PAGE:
SAN FRANCISCO, March 19 (Xinhua) -- An ophthalmologist in the United States calls for increased patient education and regulation after three patients were blinded following a treatment marketed as a stem cell clinical trial.
A recent paper documenting the cases was co-authored by Jeffrey Goldberg, professor and chair of ophthalmology at the Stanford University School of Medicine, and published in The New England Journal of Medicine, a publication of the Massachusetts Medical Society as one of the most prestigious peer-reviewed medical journals in the world.
The three patients are all women, ranging in age from 72 to 88. They suffered from macular degeneration, a common, progressive disease of the retina that leads to loss of vision. Before the surgery, the vision in their eyes ranged from 20/30 to 20/200, meaning they can read at 20 feet, or about 6 meters, a letter that people with "normal" vision can read from 30 to 200 feet, or about 9 meters to 60 meters.
Now, the patients are likely to remain blind, said co-author Thomas Albini, an associate professor of clinical ophthalmology at the University of Miami, where two of the patients were treated for complications from the stem cell treatments.
Two of the patients learned of the so-called clinical trial on ClinicalTrials.gov, a registry and results database run by the U.S. National Library of Medicine, where it was called "Study to assess the safety and effects of cells injected intravitreal in dry macular degeneration."
"There's a lot of hope for stem cells, and these types of clinics appeal to patients desperate for care who hope that stem cells are going to be the answer, but in this case these women participated in a clinical enterprise that was off-the-charts dangerous," Albini was quoted as saying in a news release from Stanford Medicine News Center.
Each patient paid 5,000 U.S. dollars for the procedure. Any clinical trial that has a fee should raise a red flag, said the authors, with Albini adding "I'm not aware of any legitimate research, at least in ophthalmology, that is patient-funded."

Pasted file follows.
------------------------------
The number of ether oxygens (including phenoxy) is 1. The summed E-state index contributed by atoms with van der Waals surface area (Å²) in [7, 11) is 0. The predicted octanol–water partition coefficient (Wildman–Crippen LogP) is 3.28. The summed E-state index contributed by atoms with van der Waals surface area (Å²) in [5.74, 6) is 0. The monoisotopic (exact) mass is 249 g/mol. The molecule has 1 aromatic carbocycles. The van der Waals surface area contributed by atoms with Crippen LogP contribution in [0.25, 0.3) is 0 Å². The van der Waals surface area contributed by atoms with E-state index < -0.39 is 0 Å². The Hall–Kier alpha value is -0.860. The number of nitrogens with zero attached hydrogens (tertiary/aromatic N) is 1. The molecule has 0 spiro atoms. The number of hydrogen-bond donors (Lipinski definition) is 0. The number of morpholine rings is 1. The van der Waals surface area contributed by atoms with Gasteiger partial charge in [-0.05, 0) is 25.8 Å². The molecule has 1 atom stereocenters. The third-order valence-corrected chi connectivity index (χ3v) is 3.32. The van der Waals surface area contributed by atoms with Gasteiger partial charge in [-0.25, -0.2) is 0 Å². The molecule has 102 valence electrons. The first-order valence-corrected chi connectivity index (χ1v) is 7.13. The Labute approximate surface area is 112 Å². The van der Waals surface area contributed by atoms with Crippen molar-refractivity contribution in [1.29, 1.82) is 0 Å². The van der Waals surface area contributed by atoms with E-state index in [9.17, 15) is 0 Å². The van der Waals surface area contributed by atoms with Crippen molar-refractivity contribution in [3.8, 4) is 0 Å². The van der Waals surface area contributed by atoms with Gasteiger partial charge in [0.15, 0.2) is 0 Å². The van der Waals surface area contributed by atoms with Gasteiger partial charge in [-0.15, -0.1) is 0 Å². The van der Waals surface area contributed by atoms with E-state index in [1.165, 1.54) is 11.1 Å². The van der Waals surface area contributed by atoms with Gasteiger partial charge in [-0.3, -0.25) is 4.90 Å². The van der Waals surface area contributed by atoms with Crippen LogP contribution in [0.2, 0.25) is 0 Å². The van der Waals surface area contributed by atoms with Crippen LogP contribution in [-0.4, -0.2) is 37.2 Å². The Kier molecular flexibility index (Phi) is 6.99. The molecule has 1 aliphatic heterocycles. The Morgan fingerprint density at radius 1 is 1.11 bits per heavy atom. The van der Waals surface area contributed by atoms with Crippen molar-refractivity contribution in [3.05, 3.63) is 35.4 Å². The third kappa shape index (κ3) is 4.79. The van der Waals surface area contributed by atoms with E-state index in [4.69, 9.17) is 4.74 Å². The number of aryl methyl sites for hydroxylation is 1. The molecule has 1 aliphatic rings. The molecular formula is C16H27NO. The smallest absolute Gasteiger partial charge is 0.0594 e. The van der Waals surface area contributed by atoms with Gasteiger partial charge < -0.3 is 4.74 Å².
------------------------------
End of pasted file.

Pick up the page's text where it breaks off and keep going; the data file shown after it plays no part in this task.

At the clinic in Florida, which is not named in the paper, the patients had fat cells removed from their abdomens and a standard blood draw. The fat tissue was processed with enzymes, with the goal of obtaining stem cells. Platelet-dense plasma was isolated from the blood. The cells were then mixed with the platelet-dense plasma and injected into their eyes. Patients reported that the entire process took less than an hour, Albini said.
In addition, the patients had both eyes treated at once, which is another red flag, Albini and Goldberg said, because most doctors would opt for a conservative approach to observe how one eye responds to an experimental treatment before attempting the other eye.
Shoddy stem cell preparation may have led to some of the patients' complications, which could have been caused by injection of a contaminant or the cell wash solution into the eye, Albini said. When injected into the eye, the stem cells also could have changed into myofibroblasts, a type of cell associated with scarring.
But even if executed correctly, Goldberg and Albini said, there is no evidence suggesting that the procedure could help restore vision. In fact, there is sparse evidence that adipose-derived stem cells, the type of cells that the clinic claimed to use, are capable of differentiating, or maturing, into retinal pigment epithelium or photoreceptor cells, which play a critical role in macular degeneration and are the cells some researchers are targeting to develop therapies.
"There is a lot of very well-founded evidence for the positive potential of stem therapy for many human diseases, but there's no excuse for not designing a trial properly and basing it on preclinical research," Goldberg said. The "trial" lacked nearly all of the components of a properly designed clinical trial, including a hypothesis based on laboratory experiments, assignment of a control group and treatment group, collection of data, masking of clinical and patient groups, and plans for follow-up, Goldberg and Albini said.
Listings on ClinicalTrials.gov are not fully scrutinized for scientific soundness, Goldberg noted, adding that it is a "call to awareness for patients, physicians and regulatory agencies of the risks of this kind of minimally regulated, patient-funded research."
"This definitely shows that the lack of oversight can lead to bad players and bad outcomes," Albini said.